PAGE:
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Know Your Farmer: Standen Acres

Meet Corey Standen of Standen Acres in Alpena! On their 40-acre farm, Corey, his wife, Carrie, and their two kids raise pigs on pasture. Standen Acres use a rotational grazing system to ensure the health of their land and animals. 

Corey didn’t grow up with plans to farm, let alone raise animals. Besides occasionally baling hay and helping in family gardens as a kid, he didn’t have any experience working on a farm. When his kids got involved in the local 4-H program raising pigs, Corey and his family realized it was something they really enjoyed. This spark led Corey to start researching what it would take to start their own operation. In the spring of 2015, the Standens bought their first set of feeder pigs.

Standen Acres pork isn’t like most meat you find at the grocery store. The large majority of meat consumed in the United States is produced in concentrated animal feeding operations or CAFOs. Animals in CAFOs are packed in small indoor areas, often without enough room to move freely. However, pigs at Standen Acres are raised on a pasture and forage for their food every day. The Standens’ thoughtful system creates a healthier pig, which comes through in the taste. Corey said that a lot of people tell him that the pork reminds them of how it used to taste when they were kids—how it should taste. 

Let Pigs be Pigs

So, what is it about the system that creates a healthier pig? To put it simply, Standen Acres allows their pigs to be pigs. The Standens try to foster a system that lets pigs use their instincts and live in their natural habitats. Corey plants his pastures on rotation, spreading different forage crops like oats, barley, peas, and turnips. The pigs have a few days to trample the seed in the ground, then they are moved to a different paddock that is ready to be grazed. The pigs are constantly moving and foraging as “one great big happy family,” as Corey describes them.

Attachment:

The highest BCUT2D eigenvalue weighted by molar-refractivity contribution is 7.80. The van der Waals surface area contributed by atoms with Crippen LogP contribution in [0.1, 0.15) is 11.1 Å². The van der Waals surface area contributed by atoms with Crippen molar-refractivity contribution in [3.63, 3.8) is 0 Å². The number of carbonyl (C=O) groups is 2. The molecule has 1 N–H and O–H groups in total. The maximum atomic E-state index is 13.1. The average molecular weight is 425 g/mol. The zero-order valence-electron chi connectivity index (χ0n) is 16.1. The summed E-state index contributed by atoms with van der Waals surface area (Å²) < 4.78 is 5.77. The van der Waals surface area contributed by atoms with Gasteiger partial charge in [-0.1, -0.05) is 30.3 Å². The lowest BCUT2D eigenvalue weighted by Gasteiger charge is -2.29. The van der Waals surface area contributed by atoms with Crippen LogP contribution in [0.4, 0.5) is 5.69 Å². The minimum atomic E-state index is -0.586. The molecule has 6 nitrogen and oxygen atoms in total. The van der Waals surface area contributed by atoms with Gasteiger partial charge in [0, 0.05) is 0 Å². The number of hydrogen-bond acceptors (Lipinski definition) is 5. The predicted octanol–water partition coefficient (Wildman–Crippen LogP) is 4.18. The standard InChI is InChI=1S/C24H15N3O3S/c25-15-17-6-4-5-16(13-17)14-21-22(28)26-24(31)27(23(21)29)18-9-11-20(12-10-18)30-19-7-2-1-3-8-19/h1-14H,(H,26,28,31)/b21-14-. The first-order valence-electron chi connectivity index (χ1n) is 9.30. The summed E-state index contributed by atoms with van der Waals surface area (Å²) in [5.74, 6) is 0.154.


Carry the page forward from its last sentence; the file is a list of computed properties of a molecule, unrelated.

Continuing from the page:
Breed is also important to Standen Acres’ system. Most pig breeds raised in large commercial operations have lost the instincts to forage and mother their young. These are key traits for the pigs at Standen Acres. Corey crossed the large black and mulefoot heritage breeds, which both have great foraging and mothering skills. Standen Acres also raises Mangalitsa pigs, which people often refer to as the Kobe beef of pork. These pigs get fuzzy in the winter like a sheep, keeping them warm on Northern Michigan’s chilly winter nights. 

Now that Standen Acres has been operating for several years, the hardest work of starting up the farm is completed. With twenty acres of pasture fenced in, the Standens can focus more on the day-to-day pig management of their farm—like making sure the boars stay out of the pens they don’t belong in! “That’s the fun stuff of farming!” Corey said. 

Find Standen Acres’ Meats

If you want to taste Standen Acres meat for yourself, there are several places to find it. In addition to pork, Standen Acres is starting to sell a little bit of lamb and beef as well. You can stop by the Alpena Farmers Market on Saturday or the Northeast Michigan Regional Farmer Market in Oscoda on Wednesdays to try some of their cuts. Neiman’s Family Market in Alpena has also just started carrying some Standen Acres pork cuts. If you want to get more bang for your buck, you can also contact Standen Acres directly at (989) 657-0811 to order a half or whole pig. Make sure you keep up with @standenacres on Facebook to see what their pigs are up to and where you can find them next!

Julia Linder is the Communications & Events intern for Taste the Local Difference. Contact her at events@localdifference.org

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